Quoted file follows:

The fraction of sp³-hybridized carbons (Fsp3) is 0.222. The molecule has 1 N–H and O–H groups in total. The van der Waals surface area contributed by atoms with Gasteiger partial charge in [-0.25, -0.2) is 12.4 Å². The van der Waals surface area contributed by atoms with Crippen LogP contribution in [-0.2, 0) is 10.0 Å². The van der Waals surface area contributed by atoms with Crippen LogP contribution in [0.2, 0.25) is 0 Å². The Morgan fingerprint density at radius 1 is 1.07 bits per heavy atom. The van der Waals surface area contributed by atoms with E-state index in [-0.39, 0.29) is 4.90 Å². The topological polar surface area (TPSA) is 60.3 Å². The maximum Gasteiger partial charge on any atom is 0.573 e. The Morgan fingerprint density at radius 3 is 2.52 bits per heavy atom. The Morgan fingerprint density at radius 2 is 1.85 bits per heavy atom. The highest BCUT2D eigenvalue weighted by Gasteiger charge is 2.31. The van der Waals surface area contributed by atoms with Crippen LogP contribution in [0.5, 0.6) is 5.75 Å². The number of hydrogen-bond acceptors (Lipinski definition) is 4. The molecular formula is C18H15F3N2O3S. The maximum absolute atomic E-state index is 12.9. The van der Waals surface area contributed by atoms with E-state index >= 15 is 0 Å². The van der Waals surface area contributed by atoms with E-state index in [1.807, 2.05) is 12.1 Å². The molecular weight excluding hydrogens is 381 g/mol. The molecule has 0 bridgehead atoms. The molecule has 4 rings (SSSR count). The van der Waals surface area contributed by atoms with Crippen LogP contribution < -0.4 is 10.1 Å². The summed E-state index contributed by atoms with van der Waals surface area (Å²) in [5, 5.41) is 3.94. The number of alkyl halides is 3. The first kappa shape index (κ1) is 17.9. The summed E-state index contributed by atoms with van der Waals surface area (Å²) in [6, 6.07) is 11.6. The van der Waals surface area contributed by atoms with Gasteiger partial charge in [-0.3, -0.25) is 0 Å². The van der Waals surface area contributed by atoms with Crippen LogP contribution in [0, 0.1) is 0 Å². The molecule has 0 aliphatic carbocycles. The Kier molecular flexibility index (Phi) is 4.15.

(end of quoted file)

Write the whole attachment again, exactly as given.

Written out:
The fraction of sp³-hybridized carbons (Fsp3) is 0.222. The molecule has 1 N–H and O–H groups in total. The van der Waals surface area contributed by atoms with Gasteiger partial charge in [-0.25, -0.2) is 12.4 Å². The van der Waals surface area contributed by atoms with Crippen LogP contribution in [-0.2, 0) is 10.0 Å². The van der Waals surface area contributed by atoms with Crippen LogP contribution in [0.2, 0.25) is 0 Å². The Morgan fingerprint density at radius 1 is 1.07 bits per heavy atom. The van der Waals surface area contributed by atoms with E-state index in [-0.39, 0.29) is 4.90 Å². The topological polar surface area (TPSA) is 60.3 Å². The maximum Gasteiger partial charge on any atom is 0.573 e. The Morgan fingerprint density at radius 3 is 2.52 bits per heavy atom. The Morgan fingerprint density at radius 2 is 1.85 bits per heavy atom. The highest BCUT2D eigenvalue weighted by Gasteiger charge is 2.31. The van der Waals surface area contributed by atoms with Crippen LogP contribution in [0.5, 0.6) is 5.75 Å². The number of hydrogen-bond acceptors (Lipinski definition) is 4. The molecular formula is C18H15F3N2O3S. The maximum absolute atomic E-state index is 12.9. The van der Waals surface area contributed by atoms with E-state index >= 15 is 0 Å². The van der Waals surface area contributed by atoms with E-state index in [1.807, 2.05) is 12.1 Å². The molecular weight excluding hydrogens is 381 g/mol. The molecule has 0 bridgehead atoms. The molecule has 4 rings (SSSR count). The van der Waals surface area contributed by atoms with Crippen LogP contribution < -0.4 is 10.1 Å². The summed E-state index contributed by atoms with van der Waals surface area (Å²) in [5, 5.41) is 3.94. The number of alkyl halides is 3. The first kappa shape index (κ1) is 17.9. The summed E-state index contributed by atoms with van der Waals surface area (Å²) in [6, 6.07) is 11.6. The van der Waals surface area contributed by atoms with Gasteiger partial charge in [-0.3, -0.25) is 0 Å². The van der Waals surface area contributed by atoms with Crippen LogP contribution in [0, 0.1) is 0 Å². The molecule has 0 aliphatic carbocycles. The Kier molecular flexibility index (Phi) is 4.15.